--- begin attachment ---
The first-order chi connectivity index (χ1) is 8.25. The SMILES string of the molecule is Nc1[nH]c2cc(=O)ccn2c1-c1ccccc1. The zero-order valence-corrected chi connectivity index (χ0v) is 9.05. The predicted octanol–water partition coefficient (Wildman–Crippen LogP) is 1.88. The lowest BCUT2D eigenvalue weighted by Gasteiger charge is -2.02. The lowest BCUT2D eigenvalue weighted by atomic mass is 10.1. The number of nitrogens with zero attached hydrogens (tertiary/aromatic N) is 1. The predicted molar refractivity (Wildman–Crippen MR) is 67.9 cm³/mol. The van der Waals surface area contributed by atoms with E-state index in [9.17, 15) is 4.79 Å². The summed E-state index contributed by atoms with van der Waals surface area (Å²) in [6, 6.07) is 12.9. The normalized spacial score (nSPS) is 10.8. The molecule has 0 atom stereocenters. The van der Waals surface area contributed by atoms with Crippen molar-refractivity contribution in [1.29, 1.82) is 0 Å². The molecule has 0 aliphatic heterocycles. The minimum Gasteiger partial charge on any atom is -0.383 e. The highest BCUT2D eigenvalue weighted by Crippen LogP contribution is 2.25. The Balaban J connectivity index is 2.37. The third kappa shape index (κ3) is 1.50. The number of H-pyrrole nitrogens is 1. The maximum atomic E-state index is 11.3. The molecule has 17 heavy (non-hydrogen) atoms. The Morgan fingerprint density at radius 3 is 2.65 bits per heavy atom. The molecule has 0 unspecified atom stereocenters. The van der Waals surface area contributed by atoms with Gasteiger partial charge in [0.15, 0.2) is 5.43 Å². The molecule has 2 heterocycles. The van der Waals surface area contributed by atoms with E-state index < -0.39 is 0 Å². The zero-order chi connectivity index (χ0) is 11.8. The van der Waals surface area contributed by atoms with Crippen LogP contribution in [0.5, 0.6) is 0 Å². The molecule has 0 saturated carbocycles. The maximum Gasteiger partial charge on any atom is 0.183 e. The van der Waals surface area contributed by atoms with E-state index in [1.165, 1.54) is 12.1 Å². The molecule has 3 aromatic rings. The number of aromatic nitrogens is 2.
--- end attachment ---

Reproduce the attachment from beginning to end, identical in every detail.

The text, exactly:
The first-order chi connectivity index (χ1) is 8.25. The SMILES string of the molecule is Nc1[nH]c2cc(=O)ccn2c1-c1ccccc1. The zero-order valence-corrected chi connectivity index (χ0v) is 9.05. The predicted octanol–water partition coefficient (Wildman–Crippen LogP) is 1.88. The lowest BCUT2D eigenvalue weighted by Gasteiger charge is -2.02. The lowest BCUT2D eigenvalue weighted by atomic mass is 10.1. The number of nitrogens with zero attached hydrogens (tertiary/aromatic N) is 1. The predicted molar refractivity (Wildman–Crippen MR) is 67.9 cm³/mol. The van der Waals surface area contributed by atoms with E-state index in [9.17, 15) is 4.79 Å². The summed E-state index contributed by atoms with van der Waals surface area (Å²) in [6, 6.07) is 12.9. The normalized spacial score (nSPS) is 10.8. The molecule has 0 atom stereocenters. The van der Waals surface area contributed by atoms with Crippen molar-refractivity contribution in [1.29, 1.82) is 0 Å². The molecule has 0 aliphatic heterocycles. The minimum Gasteiger partial charge on any atom is -0.383 e. The highest BCUT2D eigenvalue weighted by Crippen LogP contribution is 2.25. The Balaban J connectivity index is 2.37. The third kappa shape index (κ3) is 1.50. The number of H-pyrrole nitrogens is 1. The maximum atomic E-state index is 11.3. The molecule has 17 heavy (non-hydrogen) atoms. The Morgan fingerprint density at radius 3 is 2.65 bits per heavy atom. The molecule has 0 unspecified atom stereocenters. The van der Waals surface area contributed by atoms with Gasteiger partial charge in [0.15, 0.2) is 5.43 Å². The molecule has 2 heterocycles. The van der Waals surface area contributed by atoms with E-state index < -0.39 is 0 Å². The zero-order chi connectivity index (χ0) is 11.8. The van der Waals surface area contributed by atoms with Crippen LogP contribution in [0.5, 0.6) is 0 Å². The molecule has 0 saturated carbocycles. The maximum Gasteiger partial charge on any atom is 0.183 e. The van der Waals surface area contributed by atoms with E-state index in [1.165, 1.54) is 12.1 Å². The molecule has 3 aromatic rings. The number of aromatic nitrogens is 2.